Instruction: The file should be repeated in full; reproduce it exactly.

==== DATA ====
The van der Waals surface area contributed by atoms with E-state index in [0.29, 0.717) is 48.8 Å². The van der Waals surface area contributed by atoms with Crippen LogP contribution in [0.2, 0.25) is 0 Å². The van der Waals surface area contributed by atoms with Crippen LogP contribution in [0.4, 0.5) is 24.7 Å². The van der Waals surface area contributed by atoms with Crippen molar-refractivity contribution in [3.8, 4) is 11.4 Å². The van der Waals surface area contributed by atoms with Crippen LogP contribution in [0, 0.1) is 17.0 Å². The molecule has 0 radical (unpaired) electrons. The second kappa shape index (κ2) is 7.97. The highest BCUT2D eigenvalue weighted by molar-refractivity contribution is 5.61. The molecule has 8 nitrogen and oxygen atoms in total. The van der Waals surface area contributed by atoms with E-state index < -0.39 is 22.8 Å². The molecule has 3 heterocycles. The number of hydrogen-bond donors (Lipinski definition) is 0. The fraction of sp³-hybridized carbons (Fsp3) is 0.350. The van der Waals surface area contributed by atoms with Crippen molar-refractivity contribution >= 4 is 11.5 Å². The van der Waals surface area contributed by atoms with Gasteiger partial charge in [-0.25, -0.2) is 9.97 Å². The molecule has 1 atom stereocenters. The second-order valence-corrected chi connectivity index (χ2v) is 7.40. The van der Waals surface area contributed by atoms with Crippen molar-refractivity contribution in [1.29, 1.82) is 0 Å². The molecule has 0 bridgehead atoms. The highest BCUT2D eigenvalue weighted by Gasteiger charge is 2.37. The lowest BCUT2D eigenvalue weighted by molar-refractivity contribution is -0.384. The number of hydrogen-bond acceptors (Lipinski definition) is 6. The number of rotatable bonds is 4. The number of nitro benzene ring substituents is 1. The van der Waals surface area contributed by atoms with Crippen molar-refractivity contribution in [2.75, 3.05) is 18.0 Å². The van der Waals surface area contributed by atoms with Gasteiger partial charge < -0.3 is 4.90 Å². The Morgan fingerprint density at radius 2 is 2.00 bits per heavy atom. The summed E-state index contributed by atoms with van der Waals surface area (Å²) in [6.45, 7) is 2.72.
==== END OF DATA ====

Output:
The van der Waals surface area contributed by atoms with E-state index in [0.29, 0.717) is 48.8 Å². The van der Waals surface area contributed by atoms with Crippen LogP contribution in [0.2, 0.25) is 0 Å². The van der Waals surface area contributed by atoms with Crippen LogP contribution in [0.4, 0.5) is 24.7 Å². The van der Waals surface area contributed by atoms with Crippen molar-refractivity contribution in [3.8, 4) is 11.4 Å². The van der Waals surface area contributed by atoms with Crippen LogP contribution in [0, 0.1) is 17.0 Å². The molecule has 0 radical (unpaired) electrons. The second kappa shape index (κ2) is 7.97. The highest BCUT2D eigenvalue weighted by molar-refractivity contribution is 5.61. The molecule has 8 nitrogen and oxygen atoms in total. The van der Waals surface area contributed by atoms with E-state index < -0.39 is 22.8 Å². The molecule has 3 heterocycles. The number of hydrogen-bond donors (Lipinski definition) is 0. The fraction of sp³-hybridized carbons (Fsp3) is 0.350. The van der Waals surface area contributed by atoms with Crippen molar-refractivity contribution >= 4 is 11.5 Å². The van der Waals surface area contributed by atoms with Gasteiger partial charge in [-0.25, -0.2) is 9.97 Å². The molecule has 1 atom stereocenters. The second-order valence-corrected chi connectivity index (χ2v) is 7.40. The van der Waals surface area contributed by atoms with Crippen molar-refractivity contribution in [1.29, 1.82) is 0 Å². The molecule has 0 bridgehead atoms. The highest BCUT2D eigenvalue weighted by Gasteiger charge is 2.37. The lowest BCUT2D eigenvalue weighted by molar-refractivity contribution is -0.384. The number of hydrogen-bond acceptors (Lipinski definition) is 6. The number of rotatable bonds is 4. The number of nitro benzene ring substituents is 1. The van der Waals surface area contributed by atoms with Crippen molar-refractivity contribution in [2.75, 3.05) is 18.0 Å². The van der Waals surface area contributed by atoms with Gasteiger partial charge < -0.3 is 4.90 Å². The Morgan fingerprint density at radius 2 is 2.00 bits per heavy atom. The summed E-state index contributed by atoms with van der Waals surface area (Å²) in [6.45, 7) is 2.72.